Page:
U.S. Senate: And finally, Vermont Senator, Bernie Sanders, the most well-liked politician in the country, is facing two primary opponents. One is a self proclaimed “Clintonian” and “Obamacrat” who moved to Vermont after the 2016 presidential election with the specific goal of unseating Sanders. The other is a farmer running as an Independent with a focus on fighting climate change. He says he likes Bernie but is concerned that his focus is too national and that he’ll leave the office to run for president again in 2020.
Important Dates: If you’re a Vermont resident, early voting has already begun and you must be registered by primary day, August 14th, to vote in the primaries.
We want to emphasize registration cut off dates and absentee ballot request and submission dates are different for each state, sometimes even each county. We highly suggest reviewing your state’s information, and voter ID laws, at rockthevote.org as soon as possible to ensure you will be able to vote in both the primary and general elections.
So, if building the bluest of blue waves is important to you, be sure to hit the share buttons to spread the word about supporting progressive candidates across the country via social media so that others in your network can spread the word too.
THE MIDTERMS MINUTE:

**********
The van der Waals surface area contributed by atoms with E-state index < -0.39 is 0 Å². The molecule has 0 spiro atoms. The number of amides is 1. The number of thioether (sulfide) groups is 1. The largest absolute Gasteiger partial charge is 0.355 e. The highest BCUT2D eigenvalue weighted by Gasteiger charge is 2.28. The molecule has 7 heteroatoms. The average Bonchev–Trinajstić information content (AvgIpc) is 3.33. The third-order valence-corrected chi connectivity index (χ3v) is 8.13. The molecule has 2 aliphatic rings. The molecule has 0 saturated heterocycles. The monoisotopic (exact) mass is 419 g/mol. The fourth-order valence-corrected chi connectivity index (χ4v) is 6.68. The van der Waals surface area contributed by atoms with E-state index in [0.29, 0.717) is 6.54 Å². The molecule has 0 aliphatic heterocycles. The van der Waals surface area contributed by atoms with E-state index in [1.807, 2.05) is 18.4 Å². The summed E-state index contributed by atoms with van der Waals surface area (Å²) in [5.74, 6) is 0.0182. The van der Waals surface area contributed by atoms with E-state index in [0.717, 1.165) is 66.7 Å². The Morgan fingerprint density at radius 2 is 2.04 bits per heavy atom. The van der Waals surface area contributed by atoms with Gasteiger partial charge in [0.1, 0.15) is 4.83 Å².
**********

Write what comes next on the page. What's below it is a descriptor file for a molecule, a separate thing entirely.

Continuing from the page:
Check your state registration deadlines and voter ID laws with rockthevote.org
For an easy way to donate to candidates, check out DownTicket.com on your mobile browser.
“15 Ways to Help a Campaign Win Their Election” (Political Charge)
August 14th Primaries:
Governor (Dem. Primary) - Ned Lamont
5th District (Dem. Primary) - Jahana Hayes (Heads up! Republicans are vying for this seat in November.)
Heads up! General Nov. 6th - U.S House - 2nd District - One large county in District 2 pivoted for Trump in 2016. Incumbent Dem. Joe Courtney will run against Republican Dan Postemski in the general.
U.S. Senate - Bernie Sanders
U.S. House - 5th District: Ilhan Omar
U.S. House - 8th District: Michelle Lee
U.S. Senate (Dem. Primary for Nov. Special Election) - Tina Smith
Governor (Dem. Primary) - Erin Murphy
U.S. House - 4th District: Incumbent Gwen Moore will very likely win her primary.
U.S. House - 7th District: Margaret Engebretson
Heads Up! General Nov. 6th: U.S. Senate - Incumbent Tammy Baldwin is running for reelection in Nov. and facing $8.5 million in conservative money against her.
Posted July 24, 2018; Written by Best of the Left Communications Director, Amanda Hoffman
Hear the segment in the context of Best of the Left Edition #1198: All we have to fear is fear itself (Our Culture of Fear)